Tripe.Iscariot is a premium, small batch producer, sourcing grapes from the Southern end of the region for its longer growing season, cooler climate and vibrant acidity. While Remi’s technical skills might be nurtured by his day job at Naturaliste Vintners, his flair for doing things differently is embodied in tripe.Iscariot’s Absolution range, described by The Wine Front as a ‘postmodern interpretation of the region through its historical past’.
Remi was never quiet about his boredom with the homogeneity of the modern wine market, but he’s ecstatic about the way the industry is shifting and shaping up. ‘I must not have been alone,’ he said.
As winemakers all over the country become more and more confident in making wines that push the envelope and challenge convention, Remi said the result is ‘wine that people want to drink’.
‘I’m definitely not bored anymore,’ said Remi, ‘and nor should the Australian wine drinker be.’
For anyone who’s familiar with tripe.Iscariot wines, it’s assumed that the man behind it must be passionate about keeping the wine industry diverse and ever-evolving. According to Remi, there’s no better place for this change to be realised than in the Margaret River region.
‘If you look at the Margaret River region, it’s not just about one thing. You come to Margaret River because you can see surf, forests, caves, and a whole range of other things – it should be the same with the wine industry.’
Originally from South Africa, Remi says he was enticed to the region after tasting a Leeuwin Art Series Chardonnay whilst studying at the University of Stellenboch. When his then girlfriend, now wife’s family was emigrating over, he thought he’d ‘tag along for a vintage in Margs’.
‘We kind of just never left.’ He said. ‘I like the culture, I like the town, I fell in love with the region. It just works for us.’
As for the Young Gun of Wine competition, Remi believes it’s a huge part of pushing innovation and ingenuity in the wine industry forward: ‘they’re publicising change,’ he said. ‘These days, people care about how and where things come from. They want the stuff they consume to be made by someone with a pulse.’
Remi said he considers all the winemakers recognised in the Top 50, and especially those seven from the Margaret River region, to be ‘making world-class wine’.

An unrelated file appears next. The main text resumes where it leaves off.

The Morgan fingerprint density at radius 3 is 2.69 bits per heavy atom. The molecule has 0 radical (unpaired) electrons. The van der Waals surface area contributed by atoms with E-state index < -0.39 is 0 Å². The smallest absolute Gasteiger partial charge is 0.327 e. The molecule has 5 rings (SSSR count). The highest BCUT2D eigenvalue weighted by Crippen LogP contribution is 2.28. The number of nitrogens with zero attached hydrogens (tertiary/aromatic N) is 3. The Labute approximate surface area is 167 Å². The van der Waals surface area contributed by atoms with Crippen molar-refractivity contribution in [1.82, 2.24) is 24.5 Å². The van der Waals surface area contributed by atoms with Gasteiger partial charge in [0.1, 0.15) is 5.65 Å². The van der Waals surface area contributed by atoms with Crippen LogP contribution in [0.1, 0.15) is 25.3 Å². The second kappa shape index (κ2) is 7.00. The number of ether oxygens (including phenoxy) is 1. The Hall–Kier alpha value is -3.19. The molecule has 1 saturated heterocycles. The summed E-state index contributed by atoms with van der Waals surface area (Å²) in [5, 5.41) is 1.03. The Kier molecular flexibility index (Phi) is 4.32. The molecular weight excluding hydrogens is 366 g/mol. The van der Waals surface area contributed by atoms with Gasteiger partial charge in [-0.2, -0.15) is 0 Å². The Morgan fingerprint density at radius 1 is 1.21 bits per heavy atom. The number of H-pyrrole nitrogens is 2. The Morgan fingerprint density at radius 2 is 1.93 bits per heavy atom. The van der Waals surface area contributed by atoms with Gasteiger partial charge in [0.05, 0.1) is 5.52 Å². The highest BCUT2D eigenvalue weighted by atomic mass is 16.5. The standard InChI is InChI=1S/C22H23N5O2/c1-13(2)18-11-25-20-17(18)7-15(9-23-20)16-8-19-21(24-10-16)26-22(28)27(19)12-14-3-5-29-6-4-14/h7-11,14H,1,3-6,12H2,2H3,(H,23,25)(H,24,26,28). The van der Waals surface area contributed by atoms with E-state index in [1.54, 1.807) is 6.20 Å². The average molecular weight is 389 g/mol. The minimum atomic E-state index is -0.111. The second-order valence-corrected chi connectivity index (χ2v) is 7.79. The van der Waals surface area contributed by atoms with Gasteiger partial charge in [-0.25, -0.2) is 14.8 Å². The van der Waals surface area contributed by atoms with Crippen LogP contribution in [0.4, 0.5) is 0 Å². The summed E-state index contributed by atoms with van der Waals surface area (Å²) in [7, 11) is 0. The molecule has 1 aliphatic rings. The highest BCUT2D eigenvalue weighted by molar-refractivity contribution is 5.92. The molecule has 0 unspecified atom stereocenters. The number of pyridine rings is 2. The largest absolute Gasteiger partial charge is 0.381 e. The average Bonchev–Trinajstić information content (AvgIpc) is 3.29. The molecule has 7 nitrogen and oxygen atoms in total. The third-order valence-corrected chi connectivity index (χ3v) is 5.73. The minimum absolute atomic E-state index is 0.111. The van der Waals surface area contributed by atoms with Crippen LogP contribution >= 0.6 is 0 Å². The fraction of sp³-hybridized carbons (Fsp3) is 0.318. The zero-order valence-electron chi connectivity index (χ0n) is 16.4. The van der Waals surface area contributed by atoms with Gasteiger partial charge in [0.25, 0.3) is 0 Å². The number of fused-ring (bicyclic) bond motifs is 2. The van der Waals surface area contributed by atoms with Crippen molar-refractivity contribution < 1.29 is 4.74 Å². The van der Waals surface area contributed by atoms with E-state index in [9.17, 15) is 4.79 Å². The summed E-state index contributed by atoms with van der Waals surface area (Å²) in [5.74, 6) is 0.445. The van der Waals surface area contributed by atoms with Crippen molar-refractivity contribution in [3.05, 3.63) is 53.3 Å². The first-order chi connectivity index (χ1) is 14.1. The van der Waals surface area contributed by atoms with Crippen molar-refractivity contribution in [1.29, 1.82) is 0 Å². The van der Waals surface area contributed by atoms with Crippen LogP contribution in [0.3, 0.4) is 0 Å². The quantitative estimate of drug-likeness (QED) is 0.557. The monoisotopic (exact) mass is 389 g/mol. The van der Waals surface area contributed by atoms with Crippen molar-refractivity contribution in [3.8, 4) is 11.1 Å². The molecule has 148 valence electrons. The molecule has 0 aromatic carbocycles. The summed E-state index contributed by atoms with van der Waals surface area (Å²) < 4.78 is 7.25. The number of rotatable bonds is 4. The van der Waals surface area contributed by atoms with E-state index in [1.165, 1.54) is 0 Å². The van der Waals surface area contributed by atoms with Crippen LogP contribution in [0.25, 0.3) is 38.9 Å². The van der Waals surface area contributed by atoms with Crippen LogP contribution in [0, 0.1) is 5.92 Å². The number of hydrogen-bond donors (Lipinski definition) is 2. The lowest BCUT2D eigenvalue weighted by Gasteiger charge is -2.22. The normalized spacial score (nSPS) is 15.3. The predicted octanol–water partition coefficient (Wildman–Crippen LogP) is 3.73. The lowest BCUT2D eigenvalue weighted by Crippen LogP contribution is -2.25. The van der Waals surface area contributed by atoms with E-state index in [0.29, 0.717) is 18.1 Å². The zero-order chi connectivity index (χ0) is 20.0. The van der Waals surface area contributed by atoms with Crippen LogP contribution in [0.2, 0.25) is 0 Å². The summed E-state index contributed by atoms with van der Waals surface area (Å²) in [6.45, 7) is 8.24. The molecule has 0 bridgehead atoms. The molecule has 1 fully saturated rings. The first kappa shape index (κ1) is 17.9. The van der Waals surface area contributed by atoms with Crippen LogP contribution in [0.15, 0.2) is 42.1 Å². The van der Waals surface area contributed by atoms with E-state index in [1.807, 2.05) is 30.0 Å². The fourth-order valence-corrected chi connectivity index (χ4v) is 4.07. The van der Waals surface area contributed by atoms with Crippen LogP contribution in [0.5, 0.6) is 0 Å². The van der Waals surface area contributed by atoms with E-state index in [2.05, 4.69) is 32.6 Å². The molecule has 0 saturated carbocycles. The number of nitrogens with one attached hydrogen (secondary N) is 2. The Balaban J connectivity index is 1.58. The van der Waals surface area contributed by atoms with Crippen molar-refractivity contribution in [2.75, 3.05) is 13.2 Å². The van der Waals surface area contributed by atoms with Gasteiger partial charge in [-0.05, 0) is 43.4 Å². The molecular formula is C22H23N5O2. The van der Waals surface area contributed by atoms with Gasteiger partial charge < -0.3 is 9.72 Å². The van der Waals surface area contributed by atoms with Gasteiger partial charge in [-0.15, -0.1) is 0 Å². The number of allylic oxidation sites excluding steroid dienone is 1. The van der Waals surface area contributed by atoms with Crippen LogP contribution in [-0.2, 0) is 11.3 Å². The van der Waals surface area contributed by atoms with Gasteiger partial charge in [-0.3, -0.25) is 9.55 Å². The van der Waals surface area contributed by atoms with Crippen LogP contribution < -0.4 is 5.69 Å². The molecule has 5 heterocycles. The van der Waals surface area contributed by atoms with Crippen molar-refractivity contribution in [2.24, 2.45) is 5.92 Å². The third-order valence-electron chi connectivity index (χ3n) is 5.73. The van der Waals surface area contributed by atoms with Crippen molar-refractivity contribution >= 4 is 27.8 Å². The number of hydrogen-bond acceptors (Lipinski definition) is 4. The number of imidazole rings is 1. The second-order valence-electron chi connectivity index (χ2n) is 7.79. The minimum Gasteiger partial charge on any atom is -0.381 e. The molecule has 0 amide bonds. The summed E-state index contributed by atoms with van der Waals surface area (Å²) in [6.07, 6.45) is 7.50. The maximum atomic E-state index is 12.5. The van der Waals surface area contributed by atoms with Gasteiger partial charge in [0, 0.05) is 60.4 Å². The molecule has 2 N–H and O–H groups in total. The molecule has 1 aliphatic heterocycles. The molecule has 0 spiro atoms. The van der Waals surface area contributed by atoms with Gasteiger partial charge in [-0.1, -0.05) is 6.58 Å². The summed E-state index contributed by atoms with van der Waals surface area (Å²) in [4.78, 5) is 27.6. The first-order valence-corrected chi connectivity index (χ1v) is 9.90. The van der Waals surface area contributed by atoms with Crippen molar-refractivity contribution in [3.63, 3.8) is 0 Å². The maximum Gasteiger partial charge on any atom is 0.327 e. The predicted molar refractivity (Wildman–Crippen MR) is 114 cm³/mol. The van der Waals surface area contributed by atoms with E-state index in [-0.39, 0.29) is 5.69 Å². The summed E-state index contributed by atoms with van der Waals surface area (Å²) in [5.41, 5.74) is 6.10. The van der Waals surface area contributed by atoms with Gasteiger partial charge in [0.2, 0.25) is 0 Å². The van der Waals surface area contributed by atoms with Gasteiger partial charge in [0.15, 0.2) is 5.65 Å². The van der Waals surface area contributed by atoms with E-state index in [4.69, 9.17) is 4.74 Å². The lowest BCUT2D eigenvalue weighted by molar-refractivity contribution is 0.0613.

‘It’s tremendously humbling to get in to the Top 50.’
But for Remi, it’s all about solidifying Margaret River as an internationally renowned winemaking region, and he hopes for strong recognition of Margaret River winemakers in the Final 12.
As Remi describes a community of winemakers in the region who support and celebrate each other, it becomes clear that his strong connection to the region plays a big part in his love of and dedication to winemaking. ‘It’s about pushing this region forward,’ he said. ‘When someone gets a trophy, we all get a trophy.’
Julian Langworthy and John Fogarty – Goon Tycoons
The Goon Tycoons describe themselves as a couple of young guys who’ve been ‘let out on good behaviour from their day jobs’, making wine that dances ‘on the verge of stupidity and sensibility’ – wine that promotes the unique varieties of the sites from which they source fruit, without forsaking wine quality.
For Winemaker Julian Langworthy and Viticulturist John Fogarty, Goon Tycoons is an opportunity to tinker with the Margaret River model of winemaking, and showcase some of the smaller vineyards they stumble upon.
According to Young Guns, these guys are holding court in the Top 50 after Julian Langworthy was awarded the prestigious Jimmy Watson Trophy back in 2016 for his 2014 Reserve Cabernet Sauvignon at Deep Woods Estate, where both Julian and John continue to make a formidable team.